of our efforts.
A top priority of the Alliance in undertaking this work has been ensuring partnership with an array
of public and private stakeholders. From the start, we have pursued a multi-stakeholder approach
to improving worker safety, drawing on the expertise and experience of a wide range of industry,
technical, labor, government and civil society leaders.
This focus is evident in our efforts to build working relationships with two other worker safety
initiatives: the government’s National Tripartite Plan of Action (NTPA) and the Accord on Fire and
Building Safety. Developing and enhancing these partnerships over the past year at both the
leadership and operational levels was important to the achievement of a unified fire and building
The Alliance’s close cooperation with public and private sector leaders has also been one of
the driving forces behind our success. We are proud to have organized—in partnership with
the International Finance Corporation (IFC), the C&A Foundation and the Bangladesh Garment
Manufacturers and Exporters Association (BGMEA)—the country’s first-ever International Trade
Expo for Building and Fire Safety in Dhaka. The Expo, which took place in February 2014, brought
together nearly 3,000 key stakeholders to develop local technical capacity and explore innovative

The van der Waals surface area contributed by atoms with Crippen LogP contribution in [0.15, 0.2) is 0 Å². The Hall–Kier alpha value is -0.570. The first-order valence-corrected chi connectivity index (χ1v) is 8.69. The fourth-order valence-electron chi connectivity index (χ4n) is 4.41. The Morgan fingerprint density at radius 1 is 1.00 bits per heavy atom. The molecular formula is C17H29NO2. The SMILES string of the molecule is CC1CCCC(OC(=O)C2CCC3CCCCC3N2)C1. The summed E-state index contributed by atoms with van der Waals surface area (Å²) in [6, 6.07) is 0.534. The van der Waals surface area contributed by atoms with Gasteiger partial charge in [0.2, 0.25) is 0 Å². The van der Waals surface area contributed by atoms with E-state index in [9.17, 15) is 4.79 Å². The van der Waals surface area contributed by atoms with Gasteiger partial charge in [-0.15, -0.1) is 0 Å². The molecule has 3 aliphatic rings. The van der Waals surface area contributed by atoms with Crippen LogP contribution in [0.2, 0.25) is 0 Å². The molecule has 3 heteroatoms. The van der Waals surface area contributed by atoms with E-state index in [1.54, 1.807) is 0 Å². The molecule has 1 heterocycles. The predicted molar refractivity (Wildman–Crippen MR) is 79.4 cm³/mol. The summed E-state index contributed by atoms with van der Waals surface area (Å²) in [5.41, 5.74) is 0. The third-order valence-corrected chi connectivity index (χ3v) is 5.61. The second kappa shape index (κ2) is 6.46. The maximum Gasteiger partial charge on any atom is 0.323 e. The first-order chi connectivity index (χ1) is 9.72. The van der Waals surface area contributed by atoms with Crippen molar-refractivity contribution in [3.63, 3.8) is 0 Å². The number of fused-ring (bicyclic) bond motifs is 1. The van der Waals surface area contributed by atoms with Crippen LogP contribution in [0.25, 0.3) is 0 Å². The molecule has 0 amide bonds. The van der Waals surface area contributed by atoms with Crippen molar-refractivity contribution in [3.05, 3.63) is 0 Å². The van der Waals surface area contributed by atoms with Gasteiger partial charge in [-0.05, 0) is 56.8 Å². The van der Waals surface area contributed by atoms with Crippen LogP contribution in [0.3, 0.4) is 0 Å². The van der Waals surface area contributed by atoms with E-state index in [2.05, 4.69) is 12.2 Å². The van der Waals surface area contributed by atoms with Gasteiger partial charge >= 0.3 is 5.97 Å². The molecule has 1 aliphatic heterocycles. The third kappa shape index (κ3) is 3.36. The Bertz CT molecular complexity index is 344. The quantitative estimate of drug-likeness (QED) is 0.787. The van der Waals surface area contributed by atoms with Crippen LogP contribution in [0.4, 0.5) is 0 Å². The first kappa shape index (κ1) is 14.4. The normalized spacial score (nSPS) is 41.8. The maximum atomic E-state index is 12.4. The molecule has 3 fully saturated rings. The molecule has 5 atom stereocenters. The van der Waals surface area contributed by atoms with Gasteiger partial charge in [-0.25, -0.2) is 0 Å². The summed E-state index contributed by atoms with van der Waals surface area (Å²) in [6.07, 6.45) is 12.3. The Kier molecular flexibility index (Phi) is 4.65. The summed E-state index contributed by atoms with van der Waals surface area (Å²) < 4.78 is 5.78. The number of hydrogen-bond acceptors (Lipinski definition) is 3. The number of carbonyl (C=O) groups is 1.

ways of improving workplace safety in Bangladesh’s ready-made garment (RMG) industry.
Keeping the Focus on Workers
The safety of factory workers is, and will continue to be, central to our mission. We believe
strongly that learning from the experiences of workers is fundamental to our effort to drive change
in Bangladesh’s garment sector.
To this end, we conducted the largest worker survey ever administered in Bangladesh with the
purpose of better understanding workers’ perspectives and concerns about building and fire
safety risks. The survey’s findings helped
inform the development and delivery
of our fire safety training and will
be used to help measure the
impact of our efforts.
We are honored to have
had several prominent
Bangladeshi trade union
leaders join our Board of
Advisors and the Board’s
Labor Committee. Our ability
to consult with these leaders
regularly has enabled us to
incorporate their views and
those of key trade unions and
worker groups into all aspects of
our program development.
In June 2014, our Board
unanimously voted to double the
duration of compensation we provide to
workers temporarily displaced by factory remediation projects. The Alliance now pays workers 50
percent of their wages for up to four months; factory owners will also share in this responsibility
by providing the remaining 50 percent. We have extended this policy to include workers that have